The previous coach, John Martin, started the program in 1975 and had a budget of just $1,000. In 1976, he had a team of seven players -- including two subs who had never played volleyball before. Martin also drove the vans to road games and served as director of facilities and operations. "You found yourself kind of scrambling once in a while to meet your obligations, but that was USD at the time," Martin said. "They were kind of figuring out themselves athletically."

Snyder sought to change that. "The expectations were that this is a Division I program and we're going to play like it," Snyder said. "We trained really, really hard. We wanted them to feel like winners."

Gaining more scholarships each season, Snyder led the Toreros to the NCAA tournament four times in her nine-year tenure.

Petrie, Snyder's top assistant for two years, took over the program in '99. "I remember thinking to myself, 'OK, don't tear down the empire,' " said Petrie, who has led USD to 13 NCAA appearances, including two Sweet 16 berths (2004 and 2013) and six West Coast Conference titles.

"It has nothing to do with the size of your school. We just want to be the best." Jennifer Petrie

Players find not just a coach, but a maternal figure in Petrie. "We'd go in her office not even knowing we had a problem, to figure out we had a problem and she would help us through it," former standout Katie Hoekman said. "That was the greatest thing about her: She listens to you."

In 2013, the Toreros received their highest-ever national ranking as a Division I school, No. 2, downing No. 1 USC and later advancing to the Sweet 16.

"We always thought we were good. 'Yeah, we're top 25. We're going to win our conference and then we'll go play USC in the first round and lose.' That was our M.O. for a few years," Hoekman said. "But then we beat USC, we beat UCLA, and finally, we were frustrated with being the team that loses in the first or second round."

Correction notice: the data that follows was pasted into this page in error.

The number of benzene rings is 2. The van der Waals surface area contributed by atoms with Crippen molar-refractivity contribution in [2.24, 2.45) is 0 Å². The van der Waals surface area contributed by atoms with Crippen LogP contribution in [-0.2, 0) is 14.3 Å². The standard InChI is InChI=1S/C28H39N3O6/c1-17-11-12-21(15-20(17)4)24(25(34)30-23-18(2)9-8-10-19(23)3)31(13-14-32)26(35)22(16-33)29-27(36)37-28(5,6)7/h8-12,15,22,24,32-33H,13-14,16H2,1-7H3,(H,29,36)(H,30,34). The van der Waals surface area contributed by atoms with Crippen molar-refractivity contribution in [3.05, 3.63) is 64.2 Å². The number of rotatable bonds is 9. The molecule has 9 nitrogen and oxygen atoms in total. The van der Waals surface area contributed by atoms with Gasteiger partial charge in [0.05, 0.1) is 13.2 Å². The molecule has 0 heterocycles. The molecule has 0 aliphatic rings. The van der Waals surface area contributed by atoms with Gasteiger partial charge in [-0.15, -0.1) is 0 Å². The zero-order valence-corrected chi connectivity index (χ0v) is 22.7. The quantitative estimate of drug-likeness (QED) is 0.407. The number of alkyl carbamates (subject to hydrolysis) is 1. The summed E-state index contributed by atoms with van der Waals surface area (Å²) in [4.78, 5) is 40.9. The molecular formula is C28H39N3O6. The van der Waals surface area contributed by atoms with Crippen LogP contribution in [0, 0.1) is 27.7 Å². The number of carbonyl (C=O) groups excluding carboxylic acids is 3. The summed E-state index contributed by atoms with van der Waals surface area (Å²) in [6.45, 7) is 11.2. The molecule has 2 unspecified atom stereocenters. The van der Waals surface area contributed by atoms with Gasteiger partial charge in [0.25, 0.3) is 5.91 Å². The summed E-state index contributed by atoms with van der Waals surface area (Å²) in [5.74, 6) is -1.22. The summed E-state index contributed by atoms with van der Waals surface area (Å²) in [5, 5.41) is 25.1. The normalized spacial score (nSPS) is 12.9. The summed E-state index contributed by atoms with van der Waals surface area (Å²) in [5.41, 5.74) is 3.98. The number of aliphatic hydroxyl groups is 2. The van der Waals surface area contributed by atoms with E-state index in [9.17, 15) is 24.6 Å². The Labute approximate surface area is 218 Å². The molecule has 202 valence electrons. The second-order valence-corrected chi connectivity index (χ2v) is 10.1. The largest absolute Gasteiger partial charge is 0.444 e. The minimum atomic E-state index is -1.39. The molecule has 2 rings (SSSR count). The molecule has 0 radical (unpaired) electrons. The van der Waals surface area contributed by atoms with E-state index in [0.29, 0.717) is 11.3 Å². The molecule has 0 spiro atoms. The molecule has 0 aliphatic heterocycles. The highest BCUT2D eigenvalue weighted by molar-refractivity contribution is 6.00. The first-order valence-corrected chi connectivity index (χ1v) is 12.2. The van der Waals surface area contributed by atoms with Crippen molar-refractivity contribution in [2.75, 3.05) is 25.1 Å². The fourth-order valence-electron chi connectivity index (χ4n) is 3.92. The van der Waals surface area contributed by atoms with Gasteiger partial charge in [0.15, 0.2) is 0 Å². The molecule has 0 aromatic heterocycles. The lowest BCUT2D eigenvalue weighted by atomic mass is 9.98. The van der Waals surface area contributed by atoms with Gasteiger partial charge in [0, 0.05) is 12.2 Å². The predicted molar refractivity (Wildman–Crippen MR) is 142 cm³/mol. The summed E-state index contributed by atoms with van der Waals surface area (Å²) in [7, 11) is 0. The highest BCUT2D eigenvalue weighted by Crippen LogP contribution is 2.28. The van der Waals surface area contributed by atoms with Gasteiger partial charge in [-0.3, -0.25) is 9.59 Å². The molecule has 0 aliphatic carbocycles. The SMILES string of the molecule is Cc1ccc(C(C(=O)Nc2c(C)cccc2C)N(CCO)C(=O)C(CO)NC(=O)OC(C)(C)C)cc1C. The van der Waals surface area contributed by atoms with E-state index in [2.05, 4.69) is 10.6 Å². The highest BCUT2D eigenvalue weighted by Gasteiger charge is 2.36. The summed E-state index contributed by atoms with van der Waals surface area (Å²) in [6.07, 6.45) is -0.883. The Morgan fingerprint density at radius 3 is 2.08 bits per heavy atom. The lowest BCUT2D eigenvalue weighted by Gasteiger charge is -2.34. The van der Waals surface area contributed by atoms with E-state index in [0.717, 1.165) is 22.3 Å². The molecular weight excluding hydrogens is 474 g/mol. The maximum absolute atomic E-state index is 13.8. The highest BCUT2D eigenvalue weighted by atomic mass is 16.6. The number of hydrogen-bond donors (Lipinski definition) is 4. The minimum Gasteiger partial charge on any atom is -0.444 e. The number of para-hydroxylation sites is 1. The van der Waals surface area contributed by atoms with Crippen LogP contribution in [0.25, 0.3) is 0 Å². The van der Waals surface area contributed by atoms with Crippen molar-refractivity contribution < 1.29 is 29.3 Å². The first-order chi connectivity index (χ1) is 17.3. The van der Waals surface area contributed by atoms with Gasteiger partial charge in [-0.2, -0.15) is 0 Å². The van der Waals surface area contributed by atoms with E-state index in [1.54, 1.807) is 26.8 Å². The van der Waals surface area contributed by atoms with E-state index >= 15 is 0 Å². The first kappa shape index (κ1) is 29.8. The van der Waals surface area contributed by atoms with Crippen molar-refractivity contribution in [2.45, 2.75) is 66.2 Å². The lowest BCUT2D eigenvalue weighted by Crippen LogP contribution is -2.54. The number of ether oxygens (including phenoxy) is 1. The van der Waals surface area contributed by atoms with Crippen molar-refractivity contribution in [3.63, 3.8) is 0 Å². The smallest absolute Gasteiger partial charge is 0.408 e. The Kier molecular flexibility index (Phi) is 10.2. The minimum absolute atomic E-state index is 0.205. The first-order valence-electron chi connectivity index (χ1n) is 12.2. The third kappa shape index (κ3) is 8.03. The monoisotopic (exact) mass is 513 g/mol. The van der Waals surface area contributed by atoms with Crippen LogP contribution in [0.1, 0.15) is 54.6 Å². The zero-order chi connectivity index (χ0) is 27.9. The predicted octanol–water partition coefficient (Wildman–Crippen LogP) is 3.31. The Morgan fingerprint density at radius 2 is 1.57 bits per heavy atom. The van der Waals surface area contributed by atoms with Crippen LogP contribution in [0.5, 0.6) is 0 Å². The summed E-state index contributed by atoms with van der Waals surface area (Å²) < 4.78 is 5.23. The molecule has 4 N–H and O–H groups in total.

Though San Diego is still often underestimated, it doesn't describe itself as a "mid-major" or "small school."

"We just think of ourselves in terms of, 'Where do we want to be? Who do we want to be?' " Petrie said. "It has nothing to do with the size of your school. We just want to be the best."

Brent Hilliard, longtime associate head coach and interim head coach in 2006 and 2010, noticed a change in expectations. The goal now exceeds simply making the tournament.

"Once you gain that consistency, I don't think you search for it anymore. You just try to improve on it," Hilliard said. "We're just trying to compete for the ultimate prize. We're looking for that breakout season."


From early September to late October, the Toreros didn't lose a match; most were sweeps. Then, WCC rival BYU spoiled the streak, handing San Diego a 3-0 loss.

Players were heartbroken. Then they were silent. Then they were angry. Then they were scorned. The feeling of being wronged, of resolving to make right, permeated the next practice. If someone wasn't going for a ball, the response wasn't: Come on, let's get these balls. Names were called out.

"We were on each other," Jennings said. "The coaches didn't even need to yell at us."

After a disappointing close to the regular season, San Diego heads to the NCAA tournament in a familiar place: with something to prove.


"There's a lot of teams we beat this season that were firsts for us," Petrie said. "Every time you have that, it kind of gives them a little feather in their hat, that we are somebody that you need to contend with."